• If you buy a property with someone else and at the time of completion one of you then owns two or more properties, the second purchase is subject to the higher rate, even if the other purchaser does not own another property.
  • If you purchase a second residential property and rent out your first residential property, you will still have to pay the higher rate of stamp duty on your purchase.
  • Purchasing a property in the name of a company is also subject to the higher rates, even if the property will be the only residential property owned by the company, if any Director of the company owns another residential property.
  • A property owned outside England, Wales and Northern Ireland is still taken into account if you then buy a further residential property in England, Wales or Northern Ireland, even though the first residential property is in a different country.

There are many different scenarios that will mean higher rates apply if at the end of the day you own more than one residential property at the time of completion.  The following link will provide further information : https://www.gov.uk/government/consultations/consultation-on-higher-rates-of-stamp-duty-land-tax-sdlt-on-purchases-of-additional-residential-properties/higher-rates-of-stamp-duty-land-tax-sdlt-on-purchases-of-additional-residential-properties

In certain circumstances higher stamp duty can be reclaimed (as in the difference between the lower rate and the extra 3% rate) if within a three year period of purchasing the additional property you sell your previous home then a request can be forwarded to the Inland Revenue to see if you are eligible for a refund.

 

If you are at all in doubt about whether the higher rates apply to your transaction, then you should check the Government website referred to above or seek tax advice from your Accountant or Financial Advisor.

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Potential new tax break for home owners

A new tax relief will be available from 6 April this year, for property owners who leave their property to their spouse or their children and grandchildren.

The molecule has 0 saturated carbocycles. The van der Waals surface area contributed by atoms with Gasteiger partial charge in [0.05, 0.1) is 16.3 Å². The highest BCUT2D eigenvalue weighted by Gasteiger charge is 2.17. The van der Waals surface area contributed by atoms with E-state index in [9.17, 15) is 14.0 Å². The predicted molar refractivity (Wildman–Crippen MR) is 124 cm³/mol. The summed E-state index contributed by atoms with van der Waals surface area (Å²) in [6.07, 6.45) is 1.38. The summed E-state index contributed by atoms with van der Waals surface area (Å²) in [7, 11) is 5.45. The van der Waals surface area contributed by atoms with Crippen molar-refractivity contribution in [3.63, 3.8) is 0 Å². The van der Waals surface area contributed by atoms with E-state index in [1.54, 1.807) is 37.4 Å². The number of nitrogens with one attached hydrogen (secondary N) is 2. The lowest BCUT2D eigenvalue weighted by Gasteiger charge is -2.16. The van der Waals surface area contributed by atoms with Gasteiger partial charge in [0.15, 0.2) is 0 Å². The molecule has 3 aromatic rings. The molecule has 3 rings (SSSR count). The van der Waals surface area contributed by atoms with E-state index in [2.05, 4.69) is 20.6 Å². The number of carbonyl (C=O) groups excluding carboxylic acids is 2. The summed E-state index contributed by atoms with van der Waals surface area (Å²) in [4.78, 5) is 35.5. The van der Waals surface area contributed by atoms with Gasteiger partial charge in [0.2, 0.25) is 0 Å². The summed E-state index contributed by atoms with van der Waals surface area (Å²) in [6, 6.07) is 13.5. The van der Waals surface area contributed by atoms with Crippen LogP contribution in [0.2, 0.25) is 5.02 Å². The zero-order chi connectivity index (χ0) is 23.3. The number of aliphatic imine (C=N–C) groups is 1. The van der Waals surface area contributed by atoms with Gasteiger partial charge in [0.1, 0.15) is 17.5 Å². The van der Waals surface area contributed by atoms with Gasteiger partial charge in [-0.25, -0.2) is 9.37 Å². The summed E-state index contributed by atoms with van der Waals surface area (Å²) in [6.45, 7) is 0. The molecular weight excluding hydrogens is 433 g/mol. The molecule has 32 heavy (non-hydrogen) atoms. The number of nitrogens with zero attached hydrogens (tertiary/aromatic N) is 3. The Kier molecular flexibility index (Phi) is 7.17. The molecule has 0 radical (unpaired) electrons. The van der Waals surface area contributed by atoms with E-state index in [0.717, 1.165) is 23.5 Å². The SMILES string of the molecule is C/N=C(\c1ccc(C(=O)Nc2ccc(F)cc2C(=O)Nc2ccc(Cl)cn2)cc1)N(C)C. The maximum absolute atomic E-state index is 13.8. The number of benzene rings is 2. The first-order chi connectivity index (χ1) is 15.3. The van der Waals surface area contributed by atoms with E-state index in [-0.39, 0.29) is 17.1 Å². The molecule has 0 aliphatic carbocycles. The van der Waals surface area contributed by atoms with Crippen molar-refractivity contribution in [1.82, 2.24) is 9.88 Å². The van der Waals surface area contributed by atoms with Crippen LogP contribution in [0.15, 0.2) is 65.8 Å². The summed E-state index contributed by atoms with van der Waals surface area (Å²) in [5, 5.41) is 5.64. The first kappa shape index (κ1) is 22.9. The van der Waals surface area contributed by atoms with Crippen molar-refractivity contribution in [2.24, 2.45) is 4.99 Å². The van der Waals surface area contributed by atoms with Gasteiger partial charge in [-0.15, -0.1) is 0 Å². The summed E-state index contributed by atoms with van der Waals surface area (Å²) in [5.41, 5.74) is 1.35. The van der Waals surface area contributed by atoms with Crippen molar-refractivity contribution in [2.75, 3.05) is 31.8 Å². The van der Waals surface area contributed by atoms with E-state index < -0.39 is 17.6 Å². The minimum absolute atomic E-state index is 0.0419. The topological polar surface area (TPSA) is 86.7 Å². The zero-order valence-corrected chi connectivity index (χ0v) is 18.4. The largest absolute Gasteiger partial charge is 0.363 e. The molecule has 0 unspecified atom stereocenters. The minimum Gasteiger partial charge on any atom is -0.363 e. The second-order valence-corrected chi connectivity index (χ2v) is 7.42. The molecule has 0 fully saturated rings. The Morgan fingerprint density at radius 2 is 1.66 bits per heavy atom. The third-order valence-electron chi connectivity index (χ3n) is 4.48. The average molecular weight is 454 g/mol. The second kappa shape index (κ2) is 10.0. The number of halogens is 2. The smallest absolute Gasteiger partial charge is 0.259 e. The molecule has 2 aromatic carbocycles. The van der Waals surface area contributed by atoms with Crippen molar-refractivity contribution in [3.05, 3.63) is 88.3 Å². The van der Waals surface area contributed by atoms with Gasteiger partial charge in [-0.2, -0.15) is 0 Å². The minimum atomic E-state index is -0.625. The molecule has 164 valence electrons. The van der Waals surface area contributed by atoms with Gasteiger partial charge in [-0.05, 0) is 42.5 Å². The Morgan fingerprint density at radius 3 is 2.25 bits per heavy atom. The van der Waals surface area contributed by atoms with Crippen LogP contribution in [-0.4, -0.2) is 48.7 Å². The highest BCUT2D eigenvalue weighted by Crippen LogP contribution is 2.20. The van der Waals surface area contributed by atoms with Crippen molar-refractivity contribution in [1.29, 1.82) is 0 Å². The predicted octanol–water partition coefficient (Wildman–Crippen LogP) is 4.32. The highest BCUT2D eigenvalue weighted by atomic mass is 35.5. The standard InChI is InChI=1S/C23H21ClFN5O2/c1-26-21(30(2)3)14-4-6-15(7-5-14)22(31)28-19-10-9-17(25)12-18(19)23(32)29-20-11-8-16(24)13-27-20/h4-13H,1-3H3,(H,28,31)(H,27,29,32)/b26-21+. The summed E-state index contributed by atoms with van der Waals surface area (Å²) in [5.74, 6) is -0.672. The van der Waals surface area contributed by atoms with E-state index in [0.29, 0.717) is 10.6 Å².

At present, each of us is able to leave £325,000 to anyone we choose, without creating any inheritance tax liability. If your personal estate is worth more than £325,000 any amount over this sum can be taxed at 40%. This means for every £1 you leave which exceeds £325,000, 40p will go straight to the Government. For this reason estate planning has always been a very important aspect of the work that we do for our clients at North Ainley.

From 6 April 2017, the Government has introduced a new tax relief known as the Residence Nil Rate Band (RNRB) which will see homeowners who die after April 2017 leaving their property to their spouse or children, being able to claim up to an additional £100,000 of tax relief. This amount is set to increase by £25,000 each year until 2020 when the additional relief that homeowners can claim will be up to £175,000 per person.

It makes sense to keep your Will under regular review to take advantage of changing circumstances and this is an excellent time to make a Will if you do not already have one. This latest change in legislation offers a perfect opportunity to reconsider the planning of your estate and whether or not your current arrangements take maximum advantage of the tax reliefs available.

However, the rules are complicated and the availability of the additional relief depends on your individual circumstances. We are happy to discuss your current arrangements to see if changes could be made. That way, we can advise you on the best course of action to take advantage of all tax reliefs available to your estate on your death and ensure that you maximise your RNRB entitlement.

To arrange an appointment with a member of our Private Client Team please get in touch using our Contact Form.

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  • In This Section

  • Communication excellent. Very friendly staff. Joy to do business.
    Dr Ahmed - Oldham
  • Lisa Wright
    Lisa Wright
    15:05 25 Feb 19
    Cassie was fantastic throughout our sale and would recommend North Ainley if selling or buying a house.read more
    Lynn Findlater
    Lynn Findlater
    18:55 01 Dec 18
    I have used North Ainley for a number of years. They have successfully dealt with my parent's wills and more recently the sale of 2 properties. The staff are exceptional and imparticular Cassie who took care of the whole process from start to finish whilst I was overseas. She diligently chased all third parties and kept me informed at all times. I would recommend North Ainley as they have proved themselves time and again over the last 10 years in all of my family's legal affairs.read more
    Idnan Ahmed
    Idnan Ahmed
    12:57 30 Nov 18
    Excellent service. handled my latest commercial purchase professionally. Would recommend to anyone who is looking for a solicitors who are proffesional and easy to work with. Top service.read more
    Lucy Hoy
    Lucy Hoy
    16:39 27 Nov 18
    Excellent! Very friendly and fantastic communication throughout. Nothing was to much trouble. Thankyou Vinesh and Cassie. Would definitely recommend.read more
    Anil M
    Anil M
    15:11 04 Nov 18
    Fantastic Solicitors firm. Very professional. Close to Oldham Town Centre. Answer all your questions and concerns. Keep you upto date at every stage. I have used this firm for many years in buying and selling property. You can not go wrong using North Ainley Solicitors.read more